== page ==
Compact Development, Convenient Lifestyle Gaining Favor

Multi-family housing and smaller homes are targeting families and young professionals, but experts differ on the extent of the trend.

If the expert opinions at the recent University of Florida Bergstrom Center Real Estate Forum are any indication, Gainesville’s tastes in housing are shifting away from larger, more expensive homes requiring long commutes toward smaller homes, apartments and condos that are more convenient for getting to work, shopping and entertainment.

Just how pronounced this shift is and how fast it’s occurring is a matter of opinion. Several developers are betting heavily on “new urbanism,” a movement being touted nationally that’s based on people living, working and playing in compact communities resembling historic towns.

The Alachua County Commission has encouraged this trend by adopting policies regarding “transit-oriented development,” with densities more than three times those of Town of Tioga or Haile Village Center and some buildings up to six stories tall.

The new urbanism flag-wavers include Mike Warren of AMJ Inc., who built upscale townhouses costing up to $400,000 each between downtown and the Duck Pond—in a project called Regents Park—between 2002 and 2007, prior to the housing bust.

“We looked at the East Coast, from Savannah to Boston, for a model,” Warren says. “There wasn’t anything like it in Gainesville.

“This is a market that was totally underserved. It’s made up of people who are used to living in a quality space in an urban setting. They like being near the Duck Pond, but they don’t want an older home.”

AMJ sold all but five of the 46 units, and it’s renting the ones that didn’t sell.

Among the Regents Park owners are Dan Boccabella, senior director of product management for software company SumTotal Systems, and his wife, Robyn LeBoeuf, a faculty member in UF’s marketing department.

Boccabella loves living downtown, and he’s done so for more than a dozen years. He moved from the Seagle Building to a 2,300-square-foot condo in Regents Park.

“If I want to do something once I’m home, all I have to do is walk,” he says.

Among the Boccabellas’ neighbors in Regents Park are Rebecca Nagy, director of the Harn Museum of Art, and Joe Alba, chairman of UF’s marketing department.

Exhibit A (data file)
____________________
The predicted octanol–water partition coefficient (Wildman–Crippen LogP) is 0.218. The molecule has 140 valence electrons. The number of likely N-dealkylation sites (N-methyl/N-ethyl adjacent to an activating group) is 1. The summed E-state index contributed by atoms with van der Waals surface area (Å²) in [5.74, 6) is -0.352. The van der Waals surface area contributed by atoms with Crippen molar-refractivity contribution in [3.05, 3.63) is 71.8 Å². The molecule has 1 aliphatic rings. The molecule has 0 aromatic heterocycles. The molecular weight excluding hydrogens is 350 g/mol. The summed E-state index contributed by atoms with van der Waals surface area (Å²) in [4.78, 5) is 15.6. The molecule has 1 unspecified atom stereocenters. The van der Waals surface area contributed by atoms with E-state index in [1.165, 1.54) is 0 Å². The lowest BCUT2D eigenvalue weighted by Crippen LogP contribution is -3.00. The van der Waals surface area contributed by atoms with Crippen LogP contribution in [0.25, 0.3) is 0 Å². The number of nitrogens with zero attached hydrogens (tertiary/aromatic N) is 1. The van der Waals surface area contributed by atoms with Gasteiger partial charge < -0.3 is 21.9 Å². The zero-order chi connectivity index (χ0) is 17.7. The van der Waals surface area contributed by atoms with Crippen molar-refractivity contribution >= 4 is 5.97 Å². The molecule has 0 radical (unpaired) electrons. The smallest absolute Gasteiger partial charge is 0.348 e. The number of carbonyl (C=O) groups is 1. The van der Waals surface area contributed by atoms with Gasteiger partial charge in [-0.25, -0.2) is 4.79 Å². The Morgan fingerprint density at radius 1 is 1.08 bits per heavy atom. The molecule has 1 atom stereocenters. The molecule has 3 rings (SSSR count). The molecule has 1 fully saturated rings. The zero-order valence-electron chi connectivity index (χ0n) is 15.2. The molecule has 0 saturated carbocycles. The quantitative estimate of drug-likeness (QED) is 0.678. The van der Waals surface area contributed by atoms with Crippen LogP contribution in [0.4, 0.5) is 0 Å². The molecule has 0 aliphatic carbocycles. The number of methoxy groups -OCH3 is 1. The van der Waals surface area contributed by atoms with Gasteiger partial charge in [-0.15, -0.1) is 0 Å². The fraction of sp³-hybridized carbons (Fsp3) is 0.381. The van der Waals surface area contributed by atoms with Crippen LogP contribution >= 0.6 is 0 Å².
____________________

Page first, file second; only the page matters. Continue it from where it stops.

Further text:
From time to time, Boccabella has considered buying a single-family home, but he prefers the conveniences of living downtown over a new suburban home west of I-75 and the energy efficiency and reliability of new construction over a historic Duck Pond home. “My only complaint is that we only have a one-car garage,” he says.

AMJ also built OakGate, a 32-unit townhouse development in the 2900 block of Northwest Sixth Street. OakGate, priced at less than $200,000 per unit, hit the market in 2007, when mortgages were tightening up, and only three units sold, leading Warren to convert the remaining units to rentals.

Rent is $975 for a two-bedroom unit and $1,100 for a three-bedroom. “We had intended OakGate to be for police officers, nurses and teachers,” Warren says. “It’s pretty much who we thought it would be, but they’re renting. It’s cheaper to rent than own.”

Although both Regents Park and OakGate are full, neither project has been very profitable, and Warren has held off on completing the additional 64 units he had planned for OakGate, he says.

Like OakGate, most condo communities built between 2006 and 2008 have become primarily rental communities, says Aaron Bosshardt, CEO of Bosshardt Property Management.

“If you built condos with a target price near $200,000, you’re not making money with rents of $700 to $900,” he says. “Still, most investment groups are sticking with their properties, refinancing them if they can, and fighting to break even.

“It’s not like Orlando and other parts of Florida where investors are walking away.”

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